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Protecting Yourself against Coronavirus, Flu, and other Respiratory Illnesses

March 18, 2020
Protect Yourself

 Protecting Yourself against Coronavirus, Flu, and other Respiratory Illnesses

Updated March 12, 2020

For the past several weeks, the world’s attention has been focused on the novel (new) coronavirus (COVID-19) outbreak that has sickened nearly 130,000 people worldwide.

The Centers for Disease Control and Prevention (CDC) considers the disease a serious public health threat.  Government, schools and universities, corporations, and organizations across the U.S. have implemented seemingly drastic measures to prevent the spread of the disease.  Steps have included cancelling or postponing countless events, recommending “virtual work” from home or online education, and restricting travel.  There is currently no vaccine for the COVID-19 coronavirus strain.  The best way to prevent becoming infected continues to be to avoid being exposed to the virus.

Prevention methods for coronavirus are the same as those recommended for influenza and other illnesses.  These methods include:

Hygiene & Sanitation

The CDC recommends the following everyday actions to reduce the risk of spreading coronavirus or other respiratory infections:

Social Distancing

 

Masks are NOT Usually Recommended to Prevent Infection

During disease events such as the current COVID-19 pandemic, or earlier outbreaks such SARS and MERS, news reports often feature images of people going about their daily business wearing surgical or dust masks to prevent illness. The current coronavirus outbreak has actually caused a shortage of such masks in many areas.

However, does wearing some type of surgical or dust mask really prevent infection?  In most cases, the answer is no.

Typical surgical masks or dust masks simply do not fit tight enough to the wearer’s face to stop inhalation of airborne particles carrying the infectious virus.  Any gaps will allow unfiltered, possibly contaminated air, to be inhaled.  Also, dust “comfort” masks or surgical masks may not effectively filter small particles, even if fitted well to the wearer (U.S. Food and Drug Administration).  

Surgical or dust “comfort” masks may be useful in helping prevent an already infected person from spreading a disease pathogen through sneezing or coughs.  However, staying home and away from others if possible while sick is more effective!

There are respirator masks available that may have some effectiveness against coronavirus and other airborne infectious disease organisms, but only if worn correctly!  The most common mask that has some effectiveness against airborne particles is known as the N-95 respirator.  Although N-95 respirators may appear similar to nuisance dust masks, they have been certified by the National Institute for Occupational Safety and Health (NIOSH) to filter at least 95% of very small particles if properly fitted.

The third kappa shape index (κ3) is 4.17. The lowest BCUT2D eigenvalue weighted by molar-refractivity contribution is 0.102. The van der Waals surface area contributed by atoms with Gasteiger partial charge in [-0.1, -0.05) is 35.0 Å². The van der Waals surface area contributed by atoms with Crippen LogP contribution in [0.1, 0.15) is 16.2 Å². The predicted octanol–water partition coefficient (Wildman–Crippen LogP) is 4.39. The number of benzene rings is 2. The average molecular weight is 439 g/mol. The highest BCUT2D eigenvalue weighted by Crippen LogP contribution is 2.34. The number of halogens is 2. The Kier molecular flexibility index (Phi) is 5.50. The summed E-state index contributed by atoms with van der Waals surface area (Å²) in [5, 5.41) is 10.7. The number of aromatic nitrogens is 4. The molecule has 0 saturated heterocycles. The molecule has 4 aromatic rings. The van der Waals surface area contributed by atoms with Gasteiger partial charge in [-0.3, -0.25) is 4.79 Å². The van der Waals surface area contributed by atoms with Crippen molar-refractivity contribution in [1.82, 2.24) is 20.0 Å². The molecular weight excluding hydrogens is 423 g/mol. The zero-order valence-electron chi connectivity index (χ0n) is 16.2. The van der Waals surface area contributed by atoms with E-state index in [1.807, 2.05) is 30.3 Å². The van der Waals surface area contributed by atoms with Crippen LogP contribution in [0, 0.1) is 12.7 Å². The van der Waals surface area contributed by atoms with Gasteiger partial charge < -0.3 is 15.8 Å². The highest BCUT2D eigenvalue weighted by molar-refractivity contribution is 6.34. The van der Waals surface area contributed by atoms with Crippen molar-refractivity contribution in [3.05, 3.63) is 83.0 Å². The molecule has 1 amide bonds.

Various manufacturers produce N-95 respirators.  NIOSH certified N-95 masks will be marked with a NIOSH logo.  All are single-use, disposable devices.  Follow manufacturer’s directions to ensure proper fit.

Respirator use may actually present health hazards to the wearer, as they make breathing more difficult.  If you have any type of chronic respiratory or cardiac condition, please check with your doctor before using any type of respirator!  If you are an employer, under current OSHA regulations you cannot assign your employees to wear an N-95 respirator without a physical examination or proper fit testing.

In addition, wearing a respirator for an extended period of time (or not replacing disposable masks regularly) creates a moist “breeding ground” for bacteria. These germs are then recirculated through the wearer’s lungs, possibly increasing the chance for pneumonia or other illnesses.

Even if you do choose to wear a respirator, remember the most effective means of preventing the spread of coronavirus, the flu, or even the common cold, are regular handwashing and avoiding contact with infected people!

References:

Centers for Disease Control and Prevention, 2020, 2019 Novel Coronavirus, Wuhan, China. Accessed on January 31, 2020, at https://www.cdc.gov/coronavirus/2019-nCoV/index.html

U.S. Food & Drug Administration, Masks and N95 Respirators.  Accessed January 31, 2020 at https://www.fda.gov/medical-devices/personal-protective-equipment-infection-control/masks-and-n95-respirators

Dietz, Eric J. and David R. Black, Editors. Pandemic Planning. Taylor & Francis, 2012.

 

(This information is taken from the full article that can be found by clicking the link below)

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